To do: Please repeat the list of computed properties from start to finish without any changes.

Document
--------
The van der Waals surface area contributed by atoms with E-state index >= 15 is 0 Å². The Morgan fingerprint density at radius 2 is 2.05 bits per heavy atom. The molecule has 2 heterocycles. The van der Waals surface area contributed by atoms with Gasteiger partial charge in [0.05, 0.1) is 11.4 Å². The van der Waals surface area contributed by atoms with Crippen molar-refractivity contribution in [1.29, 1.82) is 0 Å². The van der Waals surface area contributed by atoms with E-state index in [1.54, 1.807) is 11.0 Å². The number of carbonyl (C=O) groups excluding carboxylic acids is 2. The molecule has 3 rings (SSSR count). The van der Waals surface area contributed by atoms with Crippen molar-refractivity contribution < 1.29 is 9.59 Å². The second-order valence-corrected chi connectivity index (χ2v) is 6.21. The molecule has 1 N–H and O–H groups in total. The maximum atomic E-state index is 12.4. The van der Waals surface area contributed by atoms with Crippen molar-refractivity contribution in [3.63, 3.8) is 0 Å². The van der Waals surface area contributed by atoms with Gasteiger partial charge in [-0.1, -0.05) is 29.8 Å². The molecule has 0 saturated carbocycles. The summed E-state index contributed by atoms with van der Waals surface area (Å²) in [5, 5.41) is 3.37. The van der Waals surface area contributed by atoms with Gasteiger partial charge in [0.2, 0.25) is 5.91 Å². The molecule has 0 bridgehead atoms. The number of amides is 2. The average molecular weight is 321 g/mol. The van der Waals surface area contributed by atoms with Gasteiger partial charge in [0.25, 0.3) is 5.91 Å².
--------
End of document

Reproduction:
The van der Waals surface area contributed by atoms with E-state index >= 15 is 0 Å². The Morgan fingerprint density at radius 2 is 2.05 bits per heavy atom. The molecule has 2 heterocycles. The van der Waals surface area contributed by atoms with Gasteiger partial charge in [0.05, 0.1) is 11.4 Å². The van der Waals surface area contributed by atoms with Crippen molar-refractivity contribution in [1.29, 1.82) is 0 Å². The van der Waals surface area contributed by atoms with E-state index in [1.54, 1.807) is 11.0 Å². The number of carbonyl (C=O) groups excluding carboxylic acids is 2. The molecule has 3 rings (SSSR count). The van der Waals surface area contributed by atoms with Crippen molar-refractivity contribution < 1.29 is 9.59 Å². The second-order valence-corrected chi connectivity index (χ2v) is 6.21. The molecule has 1 N–H and O–H groups in total. The maximum atomic E-state index is 12.4. The van der Waals surface area contributed by atoms with Crippen molar-refractivity contribution in [3.63, 3.8) is 0 Å². The van der Waals surface area contributed by atoms with Gasteiger partial charge in [-0.1, -0.05) is 29.8 Å². The molecule has 0 saturated carbocycles. The summed E-state index contributed by atoms with van der Waals surface area (Å²) in [5, 5.41) is 3.37. The van der Waals surface area contributed by atoms with Gasteiger partial charge in [0.2, 0.25) is 5.91 Å². The molecule has 0 bridgehead atoms. The number of amides is 2. The average molecular weight is 321 g/mol. The van der Waals surface area contributed by atoms with Gasteiger partial charge in [0.25, 0.3) is 5.91 Å².